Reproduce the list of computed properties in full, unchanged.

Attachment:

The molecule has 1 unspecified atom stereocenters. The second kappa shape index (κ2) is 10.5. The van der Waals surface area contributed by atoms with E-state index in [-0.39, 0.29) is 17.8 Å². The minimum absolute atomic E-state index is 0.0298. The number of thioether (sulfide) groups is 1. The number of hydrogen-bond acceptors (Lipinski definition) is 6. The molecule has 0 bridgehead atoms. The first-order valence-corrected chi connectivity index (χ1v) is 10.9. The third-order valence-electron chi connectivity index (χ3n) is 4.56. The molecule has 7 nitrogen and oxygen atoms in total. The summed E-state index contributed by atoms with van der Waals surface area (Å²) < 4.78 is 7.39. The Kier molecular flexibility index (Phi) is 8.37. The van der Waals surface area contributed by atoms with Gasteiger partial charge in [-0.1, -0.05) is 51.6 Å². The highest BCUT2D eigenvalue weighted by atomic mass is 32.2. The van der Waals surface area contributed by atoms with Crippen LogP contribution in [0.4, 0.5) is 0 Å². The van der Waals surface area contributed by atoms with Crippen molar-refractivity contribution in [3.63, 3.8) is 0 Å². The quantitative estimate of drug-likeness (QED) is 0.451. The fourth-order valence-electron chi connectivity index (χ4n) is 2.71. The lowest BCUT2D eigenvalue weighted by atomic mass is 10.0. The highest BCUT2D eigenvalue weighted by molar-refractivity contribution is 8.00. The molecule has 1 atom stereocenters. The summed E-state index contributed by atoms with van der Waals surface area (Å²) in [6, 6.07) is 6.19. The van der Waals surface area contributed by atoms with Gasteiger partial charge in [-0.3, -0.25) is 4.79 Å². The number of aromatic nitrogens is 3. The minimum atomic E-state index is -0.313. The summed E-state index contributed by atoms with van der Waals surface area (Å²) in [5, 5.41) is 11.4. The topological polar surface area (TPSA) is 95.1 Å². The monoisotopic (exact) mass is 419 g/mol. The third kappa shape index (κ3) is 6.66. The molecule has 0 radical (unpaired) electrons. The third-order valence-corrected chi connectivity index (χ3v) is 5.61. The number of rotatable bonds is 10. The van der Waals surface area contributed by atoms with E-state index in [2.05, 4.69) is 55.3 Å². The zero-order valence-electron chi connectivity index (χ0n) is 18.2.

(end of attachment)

The molecule has 1 unspecified atom stereocenters. The second kappa shape index (κ2) is 10.5. The van der Waals surface area contributed by atoms with E-state index in [-0.39, 0.29) is 17.8 Å². The minimum absolute atomic E-state index is 0.0298. The number of thioether (sulfide) groups is 1. The number of hydrogen-bond acceptors (Lipinski definition) is 6. The molecule has 0 bridgehead atoms. The first-order valence-corrected chi connectivity index (χ1v) is 10.9. The third-order valence-electron chi connectivity index (χ3n) is 4.56. The molecule has 7 nitrogen and oxygen atoms in total. The summed E-state index contributed by atoms with van der Waals surface area (Å²) < 4.78 is 7.39. The Kier molecular flexibility index (Phi) is 8.37. The van der Waals surface area contributed by atoms with Gasteiger partial charge in [-0.1, -0.05) is 51.6 Å². The highest BCUT2D eigenvalue weighted by atomic mass is 32.2. The van der Waals surface area contributed by atoms with Crippen LogP contribution in [0.4, 0.5) is 0 Å². The van der Waals surface area contributed by atoms with Crippen molar-refractivity contribution in [3.63, 3.8) is 0 Å². The quantitative estimate of drug-likeness (QED) is 0.451. The fourth-order valence-electron chi connectivity index (χ4n) is 2.71. The lowest BCUT2D eigenvalue weighted by atomic mass is 10.0. The highest BCUT2D eigenvalue weighted by molar-refractivity contribution is 8.00. The molecule has 1 atom stereocenters. The summed E-state index contributed by atoms with van der Waals surface area (Å²) in [6, 6.07) is 6.19. The van der Waals surface area contributed by atoms with Gasteiger partial charge in [-0.3, -0.25) is 4.79 Å². The number of aromatic nitrogens is 3. The minimum atomic E-state index is -0.313. The summed E-state index contributed by atoms with van der Waals surface area (Å²) in [5, 5.41) is 11.4. The topological polar surface area (TPSA) is 95.1 Å². The monoisotopic (exact) mass is 419 g/mol. The third kappa shape index (κ3) is 6.66. The molecule has 0 radical (unpaired) electrons. The third-order valence-corrected chi connectivity index (χ3v) is 5.61. The number of rotatable bonds is 10. The van der Waals surface area contributed by atoms with E-state index in [2.05, 4.69) is 55.3 Å². The zero-order valence-electron chi connectivity index (χ0n) is 18.2.